RBNZ aims to simplify prudential regulation, shore up supervisory activities

Deputy governor Spencer said the bank is currently considering how to improve the regulatory framework.

The Reserve Bank of New Zealand aims to improve the effectiveness of its prudential regulation by simplifying its regulations and by shoring up its supervisory activities, deputy governor Grant Spencer said in a speech.

"We must maintain the high international reputation of the New Zealand financial system. Within that we seek to maintain and build on the bank's non-intrusive supervisory approach and simple-yet-conservative prudential requirements," Spencer told the KangaNews Capital Markets Conference in a speech published on the central bank's web site.

The system is "highly integrated with international markets and needs to maintain a strong reputation if it is to continue its lead role in intermediating New Zealand's financial dealings with the rest of the world," he said.

Spencer said the bank is currently considering how to improve the regulatory framework after a recent International Monetary Fund Financial Sector Assessment Program and its own review of bank capital adequacy."We will continue to place emphasis on getting the right incentives in place for prudent institutional governance, supported by effective market discipline that increasingly makes use of technology advances," he said.

He said the aim is to simplify the current regulatory regime in a number of areas, but also heed the IMF's advice about improving the effectiveness of the supervisory model. Earlier this year the International Monetary Fund carried out a comprehensive review of New Zealand's financial system against international standards, with a particular focus on the quality of financial sector regulation. The results were released in early May and included more than 100 recommendations.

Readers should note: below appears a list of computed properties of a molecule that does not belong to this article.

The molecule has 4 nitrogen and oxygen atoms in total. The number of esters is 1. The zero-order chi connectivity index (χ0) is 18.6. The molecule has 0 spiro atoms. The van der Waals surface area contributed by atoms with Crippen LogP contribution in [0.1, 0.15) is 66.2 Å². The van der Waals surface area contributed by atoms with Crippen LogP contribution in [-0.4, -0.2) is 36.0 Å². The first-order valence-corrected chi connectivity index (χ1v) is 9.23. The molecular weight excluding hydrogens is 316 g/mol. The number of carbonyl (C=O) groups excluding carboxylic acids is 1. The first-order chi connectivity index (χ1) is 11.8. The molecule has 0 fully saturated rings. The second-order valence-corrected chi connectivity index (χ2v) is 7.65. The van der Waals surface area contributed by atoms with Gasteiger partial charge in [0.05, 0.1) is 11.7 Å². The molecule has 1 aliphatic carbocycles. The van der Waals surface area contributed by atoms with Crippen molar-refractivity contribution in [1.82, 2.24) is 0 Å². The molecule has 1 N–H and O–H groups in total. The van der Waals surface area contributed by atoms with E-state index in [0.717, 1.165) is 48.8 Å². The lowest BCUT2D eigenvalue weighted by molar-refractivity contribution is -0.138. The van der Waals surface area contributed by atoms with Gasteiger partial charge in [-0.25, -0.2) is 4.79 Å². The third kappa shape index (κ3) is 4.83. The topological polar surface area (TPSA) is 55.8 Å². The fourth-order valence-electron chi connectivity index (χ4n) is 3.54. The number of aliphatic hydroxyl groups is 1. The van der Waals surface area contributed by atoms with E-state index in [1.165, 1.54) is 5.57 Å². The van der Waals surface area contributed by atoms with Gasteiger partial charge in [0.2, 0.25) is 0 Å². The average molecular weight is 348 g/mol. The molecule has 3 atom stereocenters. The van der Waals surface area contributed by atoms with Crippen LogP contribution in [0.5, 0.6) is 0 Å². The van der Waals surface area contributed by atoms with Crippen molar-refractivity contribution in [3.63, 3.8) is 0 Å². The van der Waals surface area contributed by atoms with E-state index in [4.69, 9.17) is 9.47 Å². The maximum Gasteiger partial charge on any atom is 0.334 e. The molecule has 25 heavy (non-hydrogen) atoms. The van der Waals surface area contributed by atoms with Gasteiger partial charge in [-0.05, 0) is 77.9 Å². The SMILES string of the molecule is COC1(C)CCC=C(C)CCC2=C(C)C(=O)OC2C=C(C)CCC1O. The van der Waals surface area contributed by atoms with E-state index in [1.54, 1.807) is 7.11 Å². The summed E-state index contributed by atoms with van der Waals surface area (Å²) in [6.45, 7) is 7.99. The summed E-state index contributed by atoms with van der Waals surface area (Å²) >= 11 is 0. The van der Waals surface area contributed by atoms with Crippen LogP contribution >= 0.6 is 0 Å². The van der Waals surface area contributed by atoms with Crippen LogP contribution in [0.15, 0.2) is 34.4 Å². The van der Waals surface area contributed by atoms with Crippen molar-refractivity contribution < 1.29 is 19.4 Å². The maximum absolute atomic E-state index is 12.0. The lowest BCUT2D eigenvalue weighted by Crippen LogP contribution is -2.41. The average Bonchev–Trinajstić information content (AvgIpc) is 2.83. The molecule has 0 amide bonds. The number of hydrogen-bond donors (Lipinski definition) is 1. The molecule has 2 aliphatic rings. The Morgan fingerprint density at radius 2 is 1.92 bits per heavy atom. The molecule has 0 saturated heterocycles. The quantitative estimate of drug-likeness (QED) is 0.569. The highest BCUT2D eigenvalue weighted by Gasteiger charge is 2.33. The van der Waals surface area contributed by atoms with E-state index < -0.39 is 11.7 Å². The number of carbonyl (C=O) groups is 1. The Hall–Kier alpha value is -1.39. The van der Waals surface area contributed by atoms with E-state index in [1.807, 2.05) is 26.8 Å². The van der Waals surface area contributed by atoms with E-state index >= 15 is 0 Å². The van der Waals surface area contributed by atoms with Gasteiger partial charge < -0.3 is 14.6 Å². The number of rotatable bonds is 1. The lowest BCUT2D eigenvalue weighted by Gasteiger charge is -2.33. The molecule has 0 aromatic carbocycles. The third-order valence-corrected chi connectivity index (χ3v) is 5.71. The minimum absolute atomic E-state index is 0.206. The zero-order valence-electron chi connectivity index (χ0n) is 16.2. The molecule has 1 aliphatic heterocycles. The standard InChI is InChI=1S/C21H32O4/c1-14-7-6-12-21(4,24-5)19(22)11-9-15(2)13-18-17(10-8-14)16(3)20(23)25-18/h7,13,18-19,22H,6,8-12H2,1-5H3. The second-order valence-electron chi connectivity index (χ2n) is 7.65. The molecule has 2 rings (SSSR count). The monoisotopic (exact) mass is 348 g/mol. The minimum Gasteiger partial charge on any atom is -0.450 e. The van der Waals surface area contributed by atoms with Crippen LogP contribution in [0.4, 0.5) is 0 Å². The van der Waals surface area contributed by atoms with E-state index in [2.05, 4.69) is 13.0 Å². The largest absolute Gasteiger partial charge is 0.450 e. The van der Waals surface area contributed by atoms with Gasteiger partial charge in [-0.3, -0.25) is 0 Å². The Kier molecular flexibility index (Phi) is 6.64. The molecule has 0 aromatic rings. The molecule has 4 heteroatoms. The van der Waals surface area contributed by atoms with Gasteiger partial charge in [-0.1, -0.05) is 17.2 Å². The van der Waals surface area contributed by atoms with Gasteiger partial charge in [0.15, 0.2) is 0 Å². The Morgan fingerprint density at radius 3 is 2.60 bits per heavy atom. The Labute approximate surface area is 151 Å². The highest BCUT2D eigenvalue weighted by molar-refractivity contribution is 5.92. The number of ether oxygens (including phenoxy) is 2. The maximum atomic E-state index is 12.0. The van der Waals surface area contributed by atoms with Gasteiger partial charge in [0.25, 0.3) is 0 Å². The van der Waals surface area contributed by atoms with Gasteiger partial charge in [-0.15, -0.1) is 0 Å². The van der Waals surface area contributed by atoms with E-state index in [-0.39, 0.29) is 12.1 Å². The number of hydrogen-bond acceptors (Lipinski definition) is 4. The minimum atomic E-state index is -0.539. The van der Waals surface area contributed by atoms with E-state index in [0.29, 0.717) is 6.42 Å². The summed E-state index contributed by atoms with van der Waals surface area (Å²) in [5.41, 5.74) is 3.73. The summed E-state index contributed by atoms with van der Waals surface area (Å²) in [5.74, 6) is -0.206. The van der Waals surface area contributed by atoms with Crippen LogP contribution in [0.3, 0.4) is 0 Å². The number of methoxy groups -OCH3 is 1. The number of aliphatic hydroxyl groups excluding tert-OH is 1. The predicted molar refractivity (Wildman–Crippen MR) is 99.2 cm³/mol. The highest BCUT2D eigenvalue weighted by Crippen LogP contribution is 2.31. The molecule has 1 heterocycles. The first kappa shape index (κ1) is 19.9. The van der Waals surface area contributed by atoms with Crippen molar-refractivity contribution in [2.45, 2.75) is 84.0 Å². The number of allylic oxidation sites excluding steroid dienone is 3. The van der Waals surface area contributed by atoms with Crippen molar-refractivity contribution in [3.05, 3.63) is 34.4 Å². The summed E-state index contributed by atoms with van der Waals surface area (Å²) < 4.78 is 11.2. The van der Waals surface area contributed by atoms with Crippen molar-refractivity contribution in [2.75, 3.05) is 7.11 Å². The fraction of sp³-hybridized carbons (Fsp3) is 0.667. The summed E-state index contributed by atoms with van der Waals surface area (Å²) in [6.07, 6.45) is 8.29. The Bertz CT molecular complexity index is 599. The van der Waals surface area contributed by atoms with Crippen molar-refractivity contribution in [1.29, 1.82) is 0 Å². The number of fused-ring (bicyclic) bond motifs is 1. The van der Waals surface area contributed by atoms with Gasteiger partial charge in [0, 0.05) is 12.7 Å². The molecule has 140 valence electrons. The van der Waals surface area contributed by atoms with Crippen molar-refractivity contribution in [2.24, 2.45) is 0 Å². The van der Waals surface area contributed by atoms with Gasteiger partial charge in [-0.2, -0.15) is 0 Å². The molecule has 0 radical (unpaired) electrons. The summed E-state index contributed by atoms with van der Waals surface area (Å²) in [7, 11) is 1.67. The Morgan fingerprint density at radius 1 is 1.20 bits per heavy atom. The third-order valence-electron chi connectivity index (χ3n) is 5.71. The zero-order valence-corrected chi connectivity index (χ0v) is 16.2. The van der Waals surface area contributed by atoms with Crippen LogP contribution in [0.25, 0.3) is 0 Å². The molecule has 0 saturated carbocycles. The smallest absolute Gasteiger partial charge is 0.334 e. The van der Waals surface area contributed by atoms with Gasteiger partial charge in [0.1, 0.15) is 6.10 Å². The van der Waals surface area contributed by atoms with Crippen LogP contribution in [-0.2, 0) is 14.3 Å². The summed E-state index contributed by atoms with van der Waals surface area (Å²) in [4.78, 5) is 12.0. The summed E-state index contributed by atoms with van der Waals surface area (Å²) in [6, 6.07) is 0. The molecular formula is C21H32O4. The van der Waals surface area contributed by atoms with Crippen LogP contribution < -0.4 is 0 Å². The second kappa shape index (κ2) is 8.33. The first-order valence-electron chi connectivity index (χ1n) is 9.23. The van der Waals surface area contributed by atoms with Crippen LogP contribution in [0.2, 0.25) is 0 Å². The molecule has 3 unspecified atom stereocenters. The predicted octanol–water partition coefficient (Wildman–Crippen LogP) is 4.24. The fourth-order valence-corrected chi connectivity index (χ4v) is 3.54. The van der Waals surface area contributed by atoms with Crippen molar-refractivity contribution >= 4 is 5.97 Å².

Among other things, the central bank is looking to make greater use of targeted reviews by external experts in cases where serious non-compliance becomes apparent at particular institutions, said Spencer.

Regarding the current review of bank capital adequacy, "we are leaning towards simplifying both the allowable capital instruments and the methods for measuring risk, though we are in the consultative phase and far from making any decisions," he said.

The bank will also review the minimum capital ratios. New Zealand's relatively high-risk profile, due to high industry and portfolio concentration, supports a conservative approach relative to international peers. "We are conscious that the international minimum standards are not calibrated to deal with some of the issues we face in New Zealand, including high industry and portfolio concentration," said Spencer.

On macro-prudential policies, he reiterated the bank is keen to have a debt-to-income limit tool at its disposal "even though we would not wish to use it while the Auckland and national housing market continue to moderate." He said efforts will be made to ensure the broader policy framework is understood by stakeholders, including the public.

Above all, it is important to be clear about what macro-prudential policy can actually achieve."While macro-prudential policies can help reduce housing-related risk in the banking system, they cannot control house price inflation," he said.

Spencer will take over as acting governor of the bank for six months, following the expiry of current governor Graeme Wheeler's term on Sept. 26 this year.